During the offseason, the Brewers announced that Hall, who had played almost exclusively on the infield and earned club MVP honors as the shortstop in 2006, would be moving to the outfield. Hall settled in center field, where Hunter has won six consecutive American League Gold Gloves.
Searching for his own identity in center, Hall has drawn on advice from Atlanta's Andruw Jones, whom he met in last winter's Japan Series and who typically plays very shallow, and Hunter, who typically plays deep. Hall has settled somewhere in the middle, and has made dramatic improvements since a shaky first week of the regular season.
That "work in progress" period was to be expected, according to Hunter.
"Of course," Hunter said. "He's such a good athlete, and right now he's getting by on his athletic ability. As he plays, he will get to know the hitters better and what they tend to do. ... There are a lot of little changes that go into playing out there, and you learn by experience."
Miller Park is one of the tougher places to play center field, Hunter said, because of the way the baseball jumps off hitters' bats.
"Balls are hit, and they are on you really quick," Hunter said. "It's like there is a downward slope out there, like guys are golfing off a high tee."
Hall learned from Hunter to treat batting practice as though it's a game. Even at 31 years old, Hunter still tracks hundreds of fly balls every day during BP.
"My work ethic in BP comes from him," Hall said. "People don't see how hard he works every day taking fly balls and getting better. He takes balls 'live' the whole time, and that, I believe, is why I have gotten better since Spring Training."
Hall's bat has lagged a bit this season, but he still had six home runs and 19 RBIs entering Sunday's series finale. Last year, he led the Brewers with 35 homers and 85 RBIs.
Hunter saw Hall's talent early.
"I saw so much talent and promise in that kid," Hunter said. "There was just respect there. I love a kid like that, and I told him if there was ever anything he needed to get off his chest, just to call me.
"He's still a work in progress. He's still learning, and he's a guy who hit 35 home runs. That's scary."
Emergency only: With Craig Counsell batting .222 and Tony Graffanino hitting .198 entering Sunday's game, and with one home run and 15 RBIs between them, many observers have asked whether the Brewers would consider moving Hall back to the infield to man third base as a way to open center field for Tony Gwynn Jr., who could then hit leadoff.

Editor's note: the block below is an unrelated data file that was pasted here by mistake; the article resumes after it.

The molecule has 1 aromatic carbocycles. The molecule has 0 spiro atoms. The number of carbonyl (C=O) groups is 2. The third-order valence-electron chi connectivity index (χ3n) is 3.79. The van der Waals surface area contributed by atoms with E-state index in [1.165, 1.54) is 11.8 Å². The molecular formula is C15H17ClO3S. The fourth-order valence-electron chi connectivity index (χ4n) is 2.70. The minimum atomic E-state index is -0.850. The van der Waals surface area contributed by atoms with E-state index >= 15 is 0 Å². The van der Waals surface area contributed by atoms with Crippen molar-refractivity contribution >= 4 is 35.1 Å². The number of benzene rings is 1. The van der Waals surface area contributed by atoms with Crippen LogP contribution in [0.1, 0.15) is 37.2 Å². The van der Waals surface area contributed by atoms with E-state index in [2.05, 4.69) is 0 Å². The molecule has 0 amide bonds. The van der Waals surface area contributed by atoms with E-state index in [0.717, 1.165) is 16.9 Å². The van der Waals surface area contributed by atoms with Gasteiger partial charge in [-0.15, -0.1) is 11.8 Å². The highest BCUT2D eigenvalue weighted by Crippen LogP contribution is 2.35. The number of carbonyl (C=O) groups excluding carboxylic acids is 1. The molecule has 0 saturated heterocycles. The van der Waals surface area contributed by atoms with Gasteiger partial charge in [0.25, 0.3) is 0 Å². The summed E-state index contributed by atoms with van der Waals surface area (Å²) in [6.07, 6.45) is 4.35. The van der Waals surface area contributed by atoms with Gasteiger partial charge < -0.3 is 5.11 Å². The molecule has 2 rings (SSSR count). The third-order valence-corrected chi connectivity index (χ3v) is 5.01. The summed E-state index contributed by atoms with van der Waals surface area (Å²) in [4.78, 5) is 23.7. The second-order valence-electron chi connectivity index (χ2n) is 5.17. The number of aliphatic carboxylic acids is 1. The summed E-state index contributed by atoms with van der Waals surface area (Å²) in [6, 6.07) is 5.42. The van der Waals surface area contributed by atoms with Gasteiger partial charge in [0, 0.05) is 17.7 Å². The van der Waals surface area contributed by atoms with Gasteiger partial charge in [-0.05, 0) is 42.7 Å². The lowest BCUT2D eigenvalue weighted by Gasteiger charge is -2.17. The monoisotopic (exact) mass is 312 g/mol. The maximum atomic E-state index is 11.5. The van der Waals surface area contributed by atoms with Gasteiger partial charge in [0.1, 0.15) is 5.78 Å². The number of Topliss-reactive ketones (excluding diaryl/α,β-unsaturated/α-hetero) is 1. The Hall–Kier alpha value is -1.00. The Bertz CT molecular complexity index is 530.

The fact that Hall took grounders at third on Saturday only fueled the speculation. But it's not going to happen, according to bench coach Dale Sveum.
"The only way he's going to play over there is what almost happened [Saturday]," Sveum said.
Midway through batting practice on Saturday, shortstop J.J. Hardy went to the trainer's room to receive medication for a bad head cold, and his availability was momentarily in question. With second baseman Rickie Weeks already out with a sore wrist, the Brewers had no other infielders.
"[Hall] would have been our only option," Sveum said.
But why third base? Hall is a natural shortstop, and he played there nearly all of last season. Third base can be more difficult because of the speed with which players must react to balls off the bat. At shortstop, players can more easily pick their hop to make a play.
"But I haven't played [the infield] since last October, and third base would be fewer chances," Hall said. "You have to be pretty in tune with your ground balls at shortstop to play there, because so many balls are hit to shortstop. ... At the most, I would get three ground balls [at third], and hopefully, they wouldn't be too tough."
The Brewers have committed to Hall in center field because top prospect Ryan Braun is a third baseman, and Braun is expected up in the Majors either this year or next.
Getting close: Weeks expects to return to the lineup when the Brewers begin a West Coast road trip on Monday in Los Angeles. Beyond that, he was not interested in talking about his surgically repaired right wrist.
"All I can say is it flared up on me a little bit, and that's why I haven't been playing much," said Weeks, who admitted that he is anxious to get back to work.
"It's kind of hard to go out there and try to watch the team play and you're not in the mix," he said. "You try to be a cheerleader out there for your team."
On deck: Los Angeles resident Jeff Suppan will return home on Monday, when he starts for the Brewers against the Dodgers and right-hander Brett Tomko at 9:10 p.m. CT. After winning five straight starts from April 14 to May 5, Suppan has lost his last two.